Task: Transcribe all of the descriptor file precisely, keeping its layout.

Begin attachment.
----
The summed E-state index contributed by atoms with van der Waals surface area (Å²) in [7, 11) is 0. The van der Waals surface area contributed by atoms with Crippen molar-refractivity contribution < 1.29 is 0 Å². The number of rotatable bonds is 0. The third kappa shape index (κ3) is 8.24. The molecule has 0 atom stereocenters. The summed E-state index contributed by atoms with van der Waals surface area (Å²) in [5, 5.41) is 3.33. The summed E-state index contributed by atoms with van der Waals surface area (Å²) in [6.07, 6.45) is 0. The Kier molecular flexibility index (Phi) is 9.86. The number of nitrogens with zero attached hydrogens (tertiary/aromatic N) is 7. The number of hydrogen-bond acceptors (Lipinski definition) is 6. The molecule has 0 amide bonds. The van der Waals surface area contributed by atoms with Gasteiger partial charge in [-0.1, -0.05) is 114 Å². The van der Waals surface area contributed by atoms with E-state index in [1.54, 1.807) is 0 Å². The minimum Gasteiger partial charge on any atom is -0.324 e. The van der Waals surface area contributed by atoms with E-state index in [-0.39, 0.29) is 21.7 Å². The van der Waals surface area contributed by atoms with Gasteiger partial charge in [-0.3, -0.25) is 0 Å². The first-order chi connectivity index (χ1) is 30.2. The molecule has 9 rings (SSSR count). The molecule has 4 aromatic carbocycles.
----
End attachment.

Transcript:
The summed E-state index contributed by atoms with van der Waals surface area (Å²) in [7, 11) is 0. The van der Waals surface area contributed by atoms with Crippen molar-refractivity contribution < 1.29 is 0 Å². The number of rotatable bonds is 0. The third kappa shape index (κ3) is 8.24. The molecule has 0 atom stereocenters. The summed E-state index contributed by atoms with van der Waals surface area (Å²) in [5, 5.41) is 3.33. The summed E-state index contributed by atoms with van der Waals surface area (Å²) in [6.07, 6.45) is 0. The Kier molecular flexibility index (Phi) is 9.86. The number of nitrogens with zero attached hydrogens (tertiary/aromatic N) is 7. The number of hydrogen-bond acceptors (Lipinski definition) is 6. The molecule has 0 amide bonds. The van der Waals surface area contributed by atoms with Gasteiger partial charge in [-0.1, -0.05) is 114 Å². The van der Waals surface area contributed by atoms with E-state index in [1.54, 1.807) is 0 Å². The minimum Gasteiger partial charge on any atom is -0.324 e. The van der Waals surface area contributed by atoms with E-state index in [-0.39, 0.29) is 21.7 Å². The van der Waals surface area contributed by atoms with Gasteiger partial charge in [-0.3, -0.25) is 0 Å². The first-order chi connectivity index (χ1) is 30.2. The molecule has 9 rings (SSSR count). The molecule has 4 aromatic carbocycles.